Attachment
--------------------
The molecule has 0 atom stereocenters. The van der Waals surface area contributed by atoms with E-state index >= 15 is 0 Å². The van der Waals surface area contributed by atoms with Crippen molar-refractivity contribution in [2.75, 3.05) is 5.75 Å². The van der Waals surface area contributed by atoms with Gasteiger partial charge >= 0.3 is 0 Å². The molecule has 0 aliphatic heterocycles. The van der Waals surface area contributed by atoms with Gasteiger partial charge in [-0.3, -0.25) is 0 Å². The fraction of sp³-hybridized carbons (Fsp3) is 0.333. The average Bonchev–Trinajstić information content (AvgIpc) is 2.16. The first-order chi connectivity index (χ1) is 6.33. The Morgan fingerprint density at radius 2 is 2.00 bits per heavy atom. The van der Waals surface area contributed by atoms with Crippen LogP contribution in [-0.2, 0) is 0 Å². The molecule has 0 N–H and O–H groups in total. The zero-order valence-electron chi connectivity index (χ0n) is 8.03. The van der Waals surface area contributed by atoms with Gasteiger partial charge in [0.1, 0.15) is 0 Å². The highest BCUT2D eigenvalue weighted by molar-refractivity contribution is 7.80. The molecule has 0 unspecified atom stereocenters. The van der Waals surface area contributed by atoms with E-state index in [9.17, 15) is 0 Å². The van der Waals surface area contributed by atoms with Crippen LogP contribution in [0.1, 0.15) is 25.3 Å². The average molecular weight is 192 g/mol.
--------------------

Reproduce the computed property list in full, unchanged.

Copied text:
The molecule has 0 atom stereocenters. The van der Waals surface area contributed by atoms with E-state index >= 15 is 0 Å². The van der Waals surface area contributed by atoms with Crippen molar-refractivity contribution in [2.75, 3.05) is 5.75 Å². The van der Waals surface area contributed by atoms with Gasteiger partial charge >= 0.3 is 0 Å². The molecule has 0 aliphatic heterocycles. The van der Waals surface area contributed by atoms with Gasteiger partial charge in [-0.3, -0.25) is 0 Å². The fraction of sp³-hybridized carbons (Fsp3) is 0.333. The average Bonchev–Trinajstić information content (AvgIpc) is 2.16. The first-order chi connectivity index (χ1) is 6.33. The Morgan fingerprint density at radius 2 is 2.00 bits per heavy atom. The van der Waals surface area contributed by atoms with Crippen LogP contribution in [-0.2, 0) is 0 Å². The molecule has 0 N–H and O–H groups in total. The zero-order valence-electron chi connectivity index (χ0n) is 8.03. The van der Waals surface area contributed by atoms with Gasteiger partial charge in [0.1, 0.15) is 0 Å². The highest BCUT2D eigenvalue weighted by molar-refractivity contribution is 7.80. The molecule has 0 unspecified atom stereocenters. The van der Waals surface area contributed by atoms with E-state index in [9.17, 15) is 0 Å². The van der Waals surface area contributed by atoms with Crippen LogP contribution in [0.1, 0.15) is 25.3 Å². The average molecular weight is 192 g/mol.